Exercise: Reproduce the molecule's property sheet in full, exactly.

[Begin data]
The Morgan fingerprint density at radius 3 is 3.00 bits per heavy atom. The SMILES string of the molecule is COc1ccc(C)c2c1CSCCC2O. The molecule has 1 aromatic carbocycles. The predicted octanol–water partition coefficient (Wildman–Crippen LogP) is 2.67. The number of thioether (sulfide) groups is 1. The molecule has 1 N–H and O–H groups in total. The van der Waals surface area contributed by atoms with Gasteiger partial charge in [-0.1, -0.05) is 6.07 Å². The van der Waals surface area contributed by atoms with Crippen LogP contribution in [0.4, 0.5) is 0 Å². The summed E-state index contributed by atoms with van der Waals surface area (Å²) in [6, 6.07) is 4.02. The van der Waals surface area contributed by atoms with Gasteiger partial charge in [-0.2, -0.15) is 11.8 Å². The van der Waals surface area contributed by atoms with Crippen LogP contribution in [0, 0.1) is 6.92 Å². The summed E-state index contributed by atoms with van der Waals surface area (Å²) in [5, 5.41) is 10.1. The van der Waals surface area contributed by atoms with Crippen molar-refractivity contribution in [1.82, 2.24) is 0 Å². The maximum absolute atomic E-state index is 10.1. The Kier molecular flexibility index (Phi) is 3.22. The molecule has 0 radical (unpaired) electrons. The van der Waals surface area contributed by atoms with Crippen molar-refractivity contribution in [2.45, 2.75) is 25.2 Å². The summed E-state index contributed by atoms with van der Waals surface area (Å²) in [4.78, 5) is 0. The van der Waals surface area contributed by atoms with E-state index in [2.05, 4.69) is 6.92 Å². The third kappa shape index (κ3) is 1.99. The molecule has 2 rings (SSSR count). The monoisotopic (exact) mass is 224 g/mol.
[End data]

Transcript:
The Morgan fingerprint density at radius 3 is 3.00 bits per heavy atom. The SMILES string of the molecule is COc1ccc(C)c2c1CSCCC2O. The molecule has 1 aromatic carbocycles. The predicted octanol–water partition coefficient (Wildman–Crippen LogP) is 2.67. The number of thioether (sulfide) groups is 1. The molecule has 1 N–H and O–H groups in total. The van der Waals surface area contributed by atoms with Gasteiger partial charge in [-0.1, -0.05) is 6.07 Å². The van der Waals surface area contributed by atoms with Crippen LogP contribution in [0.4, 0.5) is 0 Å². The summed E-state index contributed by atoms with van der Waals surface area (Å²) in [6, 6.07) is 4.02. The van der Waals surface area contributed by atoms with Gasteiger partial charge in [-0.2, -0.15) is 11.8 Å². The van der Waals surface area contributed by atoms with Crippen LogP contribution in [0, 0.1) is 6.92 Å². The summed E-state index contributed by atoms with van der Waals surface area (Å²) in [5, 5.41) is 10.1. The van der Waals surface area contributed by atoms with Crippen molar-refractivity contribution in [1.82, 2.24) is 0 Å². The maximum absolute atomic E-state index is 10.1. The Kier molecular flexibility index (Phi) is 3.22. The molecule has 0 radical (unpaired) electrons. The van der Waals surface area contributed by atoms with Crippen molar-refractivity contribution in [2.45, 2.75) is 25.2 Å². The summed E-state index contributed by atoms with van der Waals surface area (Å²) in [4.78, 5) is 0. The van der Waals surface area contributed by atoms with E-state index in [2.05, 4.69) is 6.92 Å². The third kappa shape index (κ3) is 1.99. The molecule has 2 rings (SSSR count). The monoisotopic (exact) mass is 224 g/mol.